Cinema 4D Release 18 is the latest version of the high-end 3D motion graphics, visual effects, painting, and rendering software application from Maxon. Extremely popular among professional 3D animators and motion graphics artists, it has been used for film and television in Doctor Strange, Spectre, Captain America: Civil War, and Game of Thrones. It had also found use in many other fields such as graphic design, science, engineering, and architectural visualization.
Cinema 4D R18 can integrate with a wide variety of other commercial products including Adobe Photoshop, Adobe After Effects, and Final Cut Pro. It can be used for modeling and comes with a complete set of spline primitives and spline drawing tools, which means that you do not need to switch to an external tool. In this version, many improvements been added to make 3D modeling much easier and offer better performance and usability.
While there are a lot of new features in this release of Cinema 4D, let me delve into some of the ones that really make this a good release for me. I will break them out by area.
New in MoGraph
• One of the biggest features is the new Voronoi Fracture, which gives you the ability to systematically fracture any object into procedural fragments. You can control the distribution of shattered pieces, and since it is a MoGraph object, it works with Dynamics and all of the effectors and falloffs within Cinema 4D. This is especially effective using a secondary object to cause the fracture, such as one object rolling toward another causing the stationary object to fracture upon collision.
Select Voronoi Fracture off of the MoGraph menu and add an object to it. From there you have a lot of control on the fracture itself. It is helpful to colorize the fragments to see the layout.
On the Sources tab you can tell the object just how to fragment. By default, you can set Point Generator and Distribution. Increasing the number of points will increase the number of fragments. You can also change the distribution from normal, where there are more fragments inside than outside, to one of the other types such as inverse normal with smaller pieces on the outside. Exponential lets you move from smaller on one side of an object to larger on another so you can have smaller pieces near the collision site and moving away.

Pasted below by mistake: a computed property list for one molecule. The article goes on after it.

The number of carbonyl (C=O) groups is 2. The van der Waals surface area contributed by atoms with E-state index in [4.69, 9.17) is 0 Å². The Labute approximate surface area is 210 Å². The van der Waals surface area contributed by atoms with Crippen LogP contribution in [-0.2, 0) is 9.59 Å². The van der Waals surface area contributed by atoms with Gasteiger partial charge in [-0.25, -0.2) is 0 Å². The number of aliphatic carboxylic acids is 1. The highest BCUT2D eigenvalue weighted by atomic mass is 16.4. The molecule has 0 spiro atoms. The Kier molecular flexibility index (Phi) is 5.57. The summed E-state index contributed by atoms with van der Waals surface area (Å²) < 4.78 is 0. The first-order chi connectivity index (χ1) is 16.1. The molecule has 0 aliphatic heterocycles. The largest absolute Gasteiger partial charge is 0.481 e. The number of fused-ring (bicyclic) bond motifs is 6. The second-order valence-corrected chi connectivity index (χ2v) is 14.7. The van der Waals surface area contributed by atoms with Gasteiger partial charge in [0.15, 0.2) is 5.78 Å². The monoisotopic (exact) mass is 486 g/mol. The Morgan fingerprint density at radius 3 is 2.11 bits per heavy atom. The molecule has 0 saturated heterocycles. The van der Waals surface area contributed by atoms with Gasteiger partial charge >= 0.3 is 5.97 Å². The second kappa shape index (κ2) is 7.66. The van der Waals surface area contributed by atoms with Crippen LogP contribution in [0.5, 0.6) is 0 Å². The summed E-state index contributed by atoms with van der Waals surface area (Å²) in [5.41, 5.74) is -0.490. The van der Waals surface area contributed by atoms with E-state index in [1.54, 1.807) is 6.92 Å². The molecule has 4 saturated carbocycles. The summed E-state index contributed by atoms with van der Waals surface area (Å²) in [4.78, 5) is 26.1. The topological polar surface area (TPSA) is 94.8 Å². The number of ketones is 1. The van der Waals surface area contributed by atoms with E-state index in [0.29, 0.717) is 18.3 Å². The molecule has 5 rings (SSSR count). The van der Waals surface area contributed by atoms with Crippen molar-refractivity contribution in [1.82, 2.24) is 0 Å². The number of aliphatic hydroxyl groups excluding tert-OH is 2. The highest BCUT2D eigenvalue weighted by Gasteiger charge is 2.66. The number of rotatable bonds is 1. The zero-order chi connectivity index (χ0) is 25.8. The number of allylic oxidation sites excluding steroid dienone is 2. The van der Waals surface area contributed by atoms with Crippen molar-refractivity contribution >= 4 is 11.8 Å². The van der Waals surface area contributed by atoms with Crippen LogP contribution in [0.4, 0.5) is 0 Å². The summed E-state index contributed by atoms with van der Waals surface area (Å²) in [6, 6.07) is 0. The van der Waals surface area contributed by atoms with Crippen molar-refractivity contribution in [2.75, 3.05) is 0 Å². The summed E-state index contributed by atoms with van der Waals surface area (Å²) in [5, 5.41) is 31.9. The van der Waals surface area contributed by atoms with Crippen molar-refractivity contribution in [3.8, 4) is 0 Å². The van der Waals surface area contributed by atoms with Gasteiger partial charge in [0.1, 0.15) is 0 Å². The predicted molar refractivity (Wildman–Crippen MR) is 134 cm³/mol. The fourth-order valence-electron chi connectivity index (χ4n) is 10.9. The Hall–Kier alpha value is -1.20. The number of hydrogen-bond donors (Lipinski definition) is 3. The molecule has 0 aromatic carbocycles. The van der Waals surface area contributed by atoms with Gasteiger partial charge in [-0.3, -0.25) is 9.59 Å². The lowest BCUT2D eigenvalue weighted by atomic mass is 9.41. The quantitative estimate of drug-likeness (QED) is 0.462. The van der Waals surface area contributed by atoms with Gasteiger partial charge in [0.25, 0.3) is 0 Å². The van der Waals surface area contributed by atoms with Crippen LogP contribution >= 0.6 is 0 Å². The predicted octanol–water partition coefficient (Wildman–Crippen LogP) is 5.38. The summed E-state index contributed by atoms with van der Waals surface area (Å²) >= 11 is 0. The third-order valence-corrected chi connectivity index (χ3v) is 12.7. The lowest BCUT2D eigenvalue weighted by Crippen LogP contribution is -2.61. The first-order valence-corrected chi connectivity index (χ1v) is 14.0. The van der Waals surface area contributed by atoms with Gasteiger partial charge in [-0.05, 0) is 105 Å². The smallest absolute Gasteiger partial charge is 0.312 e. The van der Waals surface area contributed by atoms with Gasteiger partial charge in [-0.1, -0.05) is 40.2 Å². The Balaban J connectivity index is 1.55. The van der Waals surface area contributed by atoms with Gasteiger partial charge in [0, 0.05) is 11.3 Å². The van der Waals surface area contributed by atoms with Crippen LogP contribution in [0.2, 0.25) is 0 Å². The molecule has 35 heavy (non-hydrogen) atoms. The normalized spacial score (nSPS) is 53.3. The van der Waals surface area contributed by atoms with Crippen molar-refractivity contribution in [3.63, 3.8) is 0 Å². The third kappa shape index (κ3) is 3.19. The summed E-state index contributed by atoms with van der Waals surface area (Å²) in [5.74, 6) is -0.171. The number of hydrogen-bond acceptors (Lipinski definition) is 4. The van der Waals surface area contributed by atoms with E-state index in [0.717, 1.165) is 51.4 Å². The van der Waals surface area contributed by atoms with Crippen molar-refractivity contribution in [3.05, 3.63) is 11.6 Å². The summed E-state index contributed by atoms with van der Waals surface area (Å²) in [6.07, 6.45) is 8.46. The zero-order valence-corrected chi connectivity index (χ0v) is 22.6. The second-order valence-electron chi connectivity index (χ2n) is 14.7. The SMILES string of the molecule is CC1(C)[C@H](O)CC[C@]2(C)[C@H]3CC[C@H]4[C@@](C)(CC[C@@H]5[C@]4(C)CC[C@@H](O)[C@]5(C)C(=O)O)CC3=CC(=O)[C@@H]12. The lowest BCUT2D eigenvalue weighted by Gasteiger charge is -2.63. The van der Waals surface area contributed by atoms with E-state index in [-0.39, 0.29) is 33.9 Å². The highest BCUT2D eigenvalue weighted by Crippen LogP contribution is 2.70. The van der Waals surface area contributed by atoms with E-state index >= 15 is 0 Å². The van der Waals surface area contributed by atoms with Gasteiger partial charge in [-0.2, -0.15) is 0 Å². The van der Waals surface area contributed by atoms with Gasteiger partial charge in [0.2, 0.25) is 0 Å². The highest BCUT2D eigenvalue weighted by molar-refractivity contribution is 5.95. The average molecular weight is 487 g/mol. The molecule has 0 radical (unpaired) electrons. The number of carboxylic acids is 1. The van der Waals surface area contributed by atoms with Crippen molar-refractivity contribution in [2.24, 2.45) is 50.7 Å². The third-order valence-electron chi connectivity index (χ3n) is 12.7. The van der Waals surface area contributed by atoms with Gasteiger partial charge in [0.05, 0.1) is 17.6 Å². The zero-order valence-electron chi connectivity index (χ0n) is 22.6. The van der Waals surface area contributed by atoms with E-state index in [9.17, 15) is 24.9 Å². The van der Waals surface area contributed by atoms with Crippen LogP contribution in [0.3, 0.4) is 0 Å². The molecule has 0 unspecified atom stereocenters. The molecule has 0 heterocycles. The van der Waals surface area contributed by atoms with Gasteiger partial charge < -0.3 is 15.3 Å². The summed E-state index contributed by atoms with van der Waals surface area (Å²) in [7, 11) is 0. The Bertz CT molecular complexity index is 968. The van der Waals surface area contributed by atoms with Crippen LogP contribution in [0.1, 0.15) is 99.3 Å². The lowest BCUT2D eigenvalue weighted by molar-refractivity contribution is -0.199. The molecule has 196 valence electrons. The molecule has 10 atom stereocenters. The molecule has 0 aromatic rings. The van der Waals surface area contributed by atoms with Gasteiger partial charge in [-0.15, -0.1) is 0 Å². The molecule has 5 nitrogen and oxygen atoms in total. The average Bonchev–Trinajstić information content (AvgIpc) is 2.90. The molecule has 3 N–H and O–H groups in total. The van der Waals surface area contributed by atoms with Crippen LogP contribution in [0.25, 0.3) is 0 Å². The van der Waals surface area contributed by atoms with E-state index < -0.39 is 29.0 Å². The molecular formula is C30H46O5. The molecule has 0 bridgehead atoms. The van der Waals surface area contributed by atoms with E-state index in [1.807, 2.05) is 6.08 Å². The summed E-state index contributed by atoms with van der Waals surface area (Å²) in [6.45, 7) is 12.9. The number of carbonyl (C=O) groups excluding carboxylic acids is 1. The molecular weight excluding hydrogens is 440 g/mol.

You can also add a shader source to control the fracture with things like noise or gradients. Here you can control where the break takes place – for example, if you want your object to break down the middle. You can even stack the sources to be affected by multiple sources. There is enormous potential for the Voronoi Fracture, and for me, it is one of the must-haves of this release.
• With the MoGraph Weight Map Paintbrush you can paint weights to certain objects and then use a random effector to create an effects falloff around your painted areas, giving you controlled mapping of your system. You can even have multiple weight maps for more control, such as having one part of the object behave one way and another part totally differently.
• The new Honeycomb Array Mode inside the cloner lets you create new arrangements of objects quickly and easily without having to use much memory. You set up the object you want to clone and you can specify the size widths and spacing widths and the number of rows and columns. The mode handles the mathematics. This is great when you want to create a large array of items, such as bricks, without much effort.
• Swap Cloner/Matrix lets you move between Matrix and Cloner modes, giving you more flexibility when running complex models – switch back to the less demanding Matrix mode, then when you are done go back to the cloner.
New in Modeling
• Knife Tools are noticeably different in this release. Now when you press ‘K’ for the knife tool a popup displays three options: ‘J’ for plane cut, ‘K’ for line cut, and ‘L’ for loop/path cut. Simply press the letter for the type you want. What is cool is that the new Line Cut tool lets you cut across one to many items, and you can refine the cut using an interactive preview tool. You can remove parts, split things based on cuts, and lock in on edges. The new Plane Cut tool gives you the ability to create new edges using the Local, World, or Camera axis. The Loop/Path Cut tool creates paths based on distances to surrounding edges and will hold the curves when creating new edges.
• Baking Displacement now has a new ray cast algorithm for baking sculpted elements in the Red/Green, Intensity, and Intensity Centered methods. Here you have options to set the Max Ray Cast distance to determine how far rays are cast, up to infinity. An Auto Spike Filter Threshold will limit the spikes that appear in the displacement map. If you use the default settings, it will choose options that will work well in most cases. In any case, the final results are much better than in Release 17.
• Set UVW from Projection makes it easier to generate an initial set of UV coordinates on an object or group of objects without having to add materials to each of them first. There are two new projection types, Cubic 2 and Box, that help you quickly create or unwrap an object to make changes to the wrap, even to multiple objects.
New in Animation